Beyond that you could get a robotic mower and just let it run.
posted by quin at 3:40 PM on July 15, 2008

I would go for an alternative ground cover, which ought to provide some good landscaping options. Or, you can dig everything up and channel that spring through a drainage ditch filled with stone, cover that with heavy permeable groundcloth, then soil and reseed grass. The surface will no longer be wet and grass will grow normally.
posted by beagle at 3:46 PM on July 15, 2008

There are plant growth regulators out there. I work in the turfgrass industry, and one I've used with great success is Primo Maxx, made by Syngenta. It's not cheap, and may be restricted use in your area. You might be able to hire a lawn service or other licensed applicator to treat the area for you.
posted by Shohn at 5:48 PM on July 15, 2008

The root of your problem is the water, not the grass. Could you improve the drainage with some tiling?

On related note, I was talking to somebody the other day who had the reverse problem - a random section of grass which was not growing well compared to the rest of the lawn. After trying various fertilizers, they finally went out to dig up the bad grass and lay new sod.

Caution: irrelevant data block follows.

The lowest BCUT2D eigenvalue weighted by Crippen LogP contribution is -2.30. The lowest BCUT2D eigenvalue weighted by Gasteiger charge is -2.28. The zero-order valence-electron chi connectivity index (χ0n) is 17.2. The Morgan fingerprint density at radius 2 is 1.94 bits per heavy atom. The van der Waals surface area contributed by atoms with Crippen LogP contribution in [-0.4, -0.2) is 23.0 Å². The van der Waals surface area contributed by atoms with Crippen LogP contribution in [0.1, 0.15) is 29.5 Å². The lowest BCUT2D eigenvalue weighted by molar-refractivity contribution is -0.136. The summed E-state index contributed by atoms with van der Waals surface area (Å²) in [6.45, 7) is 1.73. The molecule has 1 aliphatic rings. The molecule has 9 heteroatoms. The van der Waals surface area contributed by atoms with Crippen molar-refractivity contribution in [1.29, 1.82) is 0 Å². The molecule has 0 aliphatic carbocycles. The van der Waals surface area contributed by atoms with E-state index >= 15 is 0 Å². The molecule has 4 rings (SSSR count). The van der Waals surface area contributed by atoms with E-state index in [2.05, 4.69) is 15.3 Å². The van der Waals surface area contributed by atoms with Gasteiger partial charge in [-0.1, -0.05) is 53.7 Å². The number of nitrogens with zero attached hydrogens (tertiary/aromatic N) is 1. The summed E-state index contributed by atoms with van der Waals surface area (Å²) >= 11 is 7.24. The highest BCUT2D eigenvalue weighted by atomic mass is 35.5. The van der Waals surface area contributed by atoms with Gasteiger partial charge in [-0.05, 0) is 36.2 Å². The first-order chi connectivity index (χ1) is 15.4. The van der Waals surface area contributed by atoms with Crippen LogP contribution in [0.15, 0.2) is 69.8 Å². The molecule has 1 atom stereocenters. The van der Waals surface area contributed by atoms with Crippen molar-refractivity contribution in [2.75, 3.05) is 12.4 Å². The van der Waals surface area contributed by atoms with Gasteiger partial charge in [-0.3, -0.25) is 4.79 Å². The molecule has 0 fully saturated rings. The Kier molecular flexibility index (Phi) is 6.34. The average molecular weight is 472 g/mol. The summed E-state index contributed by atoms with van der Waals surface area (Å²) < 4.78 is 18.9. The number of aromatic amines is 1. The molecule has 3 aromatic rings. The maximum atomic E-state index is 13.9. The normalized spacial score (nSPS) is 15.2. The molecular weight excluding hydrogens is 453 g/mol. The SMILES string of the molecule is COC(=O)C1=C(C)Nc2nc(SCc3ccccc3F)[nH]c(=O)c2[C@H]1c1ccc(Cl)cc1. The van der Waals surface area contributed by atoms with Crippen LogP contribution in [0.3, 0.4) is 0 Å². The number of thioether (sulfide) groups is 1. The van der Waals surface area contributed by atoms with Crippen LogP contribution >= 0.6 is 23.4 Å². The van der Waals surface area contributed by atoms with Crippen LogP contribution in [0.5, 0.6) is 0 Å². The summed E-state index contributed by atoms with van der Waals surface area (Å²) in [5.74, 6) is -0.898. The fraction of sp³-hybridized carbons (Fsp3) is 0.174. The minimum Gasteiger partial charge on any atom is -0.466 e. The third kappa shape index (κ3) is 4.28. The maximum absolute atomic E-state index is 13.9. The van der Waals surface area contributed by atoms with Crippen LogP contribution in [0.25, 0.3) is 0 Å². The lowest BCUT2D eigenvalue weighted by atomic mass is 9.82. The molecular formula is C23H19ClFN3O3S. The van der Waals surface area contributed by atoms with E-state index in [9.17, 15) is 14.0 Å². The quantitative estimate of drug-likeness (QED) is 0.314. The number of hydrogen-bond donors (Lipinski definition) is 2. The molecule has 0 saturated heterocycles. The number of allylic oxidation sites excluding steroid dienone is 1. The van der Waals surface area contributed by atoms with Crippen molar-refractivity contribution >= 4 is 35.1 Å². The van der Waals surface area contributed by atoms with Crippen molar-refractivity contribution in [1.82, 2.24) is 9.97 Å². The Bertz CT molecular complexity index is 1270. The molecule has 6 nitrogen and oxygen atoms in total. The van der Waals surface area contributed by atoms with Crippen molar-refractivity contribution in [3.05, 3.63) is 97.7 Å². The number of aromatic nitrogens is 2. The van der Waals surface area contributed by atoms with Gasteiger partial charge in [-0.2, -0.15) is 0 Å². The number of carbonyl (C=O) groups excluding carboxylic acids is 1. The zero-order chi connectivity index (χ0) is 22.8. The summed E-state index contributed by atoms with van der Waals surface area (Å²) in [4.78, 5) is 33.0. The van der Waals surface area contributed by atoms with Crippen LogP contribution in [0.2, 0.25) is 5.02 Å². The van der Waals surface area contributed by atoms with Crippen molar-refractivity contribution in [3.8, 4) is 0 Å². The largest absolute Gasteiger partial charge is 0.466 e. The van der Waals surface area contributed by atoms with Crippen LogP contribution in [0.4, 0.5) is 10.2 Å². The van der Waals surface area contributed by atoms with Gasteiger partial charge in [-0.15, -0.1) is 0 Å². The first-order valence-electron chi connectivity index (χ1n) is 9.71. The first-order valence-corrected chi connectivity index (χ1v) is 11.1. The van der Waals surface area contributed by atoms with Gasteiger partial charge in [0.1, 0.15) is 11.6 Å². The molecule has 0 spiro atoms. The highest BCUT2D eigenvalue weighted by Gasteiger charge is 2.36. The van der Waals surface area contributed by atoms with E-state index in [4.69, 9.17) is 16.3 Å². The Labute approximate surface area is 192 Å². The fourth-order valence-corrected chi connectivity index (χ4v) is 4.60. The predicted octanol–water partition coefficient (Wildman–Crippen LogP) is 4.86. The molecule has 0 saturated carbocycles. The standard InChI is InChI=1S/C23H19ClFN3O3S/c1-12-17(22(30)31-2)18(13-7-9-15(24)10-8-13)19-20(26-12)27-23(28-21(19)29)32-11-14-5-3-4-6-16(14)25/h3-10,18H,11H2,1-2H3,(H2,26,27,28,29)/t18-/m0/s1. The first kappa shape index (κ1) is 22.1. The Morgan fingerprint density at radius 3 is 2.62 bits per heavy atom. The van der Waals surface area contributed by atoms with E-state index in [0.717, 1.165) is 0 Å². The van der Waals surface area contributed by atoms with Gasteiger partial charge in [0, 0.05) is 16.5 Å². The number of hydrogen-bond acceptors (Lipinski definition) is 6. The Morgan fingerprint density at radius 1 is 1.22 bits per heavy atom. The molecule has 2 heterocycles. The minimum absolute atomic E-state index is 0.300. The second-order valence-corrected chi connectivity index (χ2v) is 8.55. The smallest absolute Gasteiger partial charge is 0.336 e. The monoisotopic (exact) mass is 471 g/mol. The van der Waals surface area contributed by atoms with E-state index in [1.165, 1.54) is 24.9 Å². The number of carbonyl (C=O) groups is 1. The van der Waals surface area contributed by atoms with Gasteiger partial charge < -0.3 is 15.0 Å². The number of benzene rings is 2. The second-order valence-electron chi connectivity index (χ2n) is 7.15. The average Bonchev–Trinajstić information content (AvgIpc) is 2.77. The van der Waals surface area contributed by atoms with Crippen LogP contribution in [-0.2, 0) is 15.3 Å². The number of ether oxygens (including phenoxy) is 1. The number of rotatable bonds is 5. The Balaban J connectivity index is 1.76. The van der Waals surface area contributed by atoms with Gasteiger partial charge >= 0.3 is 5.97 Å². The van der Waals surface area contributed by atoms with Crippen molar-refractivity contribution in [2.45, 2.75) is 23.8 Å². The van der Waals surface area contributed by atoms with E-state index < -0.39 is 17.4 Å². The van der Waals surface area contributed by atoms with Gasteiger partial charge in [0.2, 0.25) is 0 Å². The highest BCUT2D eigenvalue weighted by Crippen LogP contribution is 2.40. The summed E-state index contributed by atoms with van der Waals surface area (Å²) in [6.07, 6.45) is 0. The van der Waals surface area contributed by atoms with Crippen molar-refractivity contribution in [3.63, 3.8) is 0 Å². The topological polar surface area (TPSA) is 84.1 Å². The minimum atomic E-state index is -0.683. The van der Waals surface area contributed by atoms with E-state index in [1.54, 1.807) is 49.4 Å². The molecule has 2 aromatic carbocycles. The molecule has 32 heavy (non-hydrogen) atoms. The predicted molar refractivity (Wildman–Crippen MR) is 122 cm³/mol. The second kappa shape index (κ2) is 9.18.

First shovelful hid something hard... a 4x8 piece of plywood the exact size of the troubled patch lay about 3" under the surface.
posted by jpdoane at 6:30 PM on July 15, 2008

I don't necessarily want to kill it (though I probably wouldn't shed any tears if that came to pass accidentally), just get it more in line with the rest of the grass.

If the water supply is significantly different, you will never succeed in matching the areas up. You might find some chemicals that stunt the growth, but you'll probably have to keep applying it, it will be hard to make sure that you add just enough but not too much, and it might spread to surrounding soil, causing bare patches in the drier area.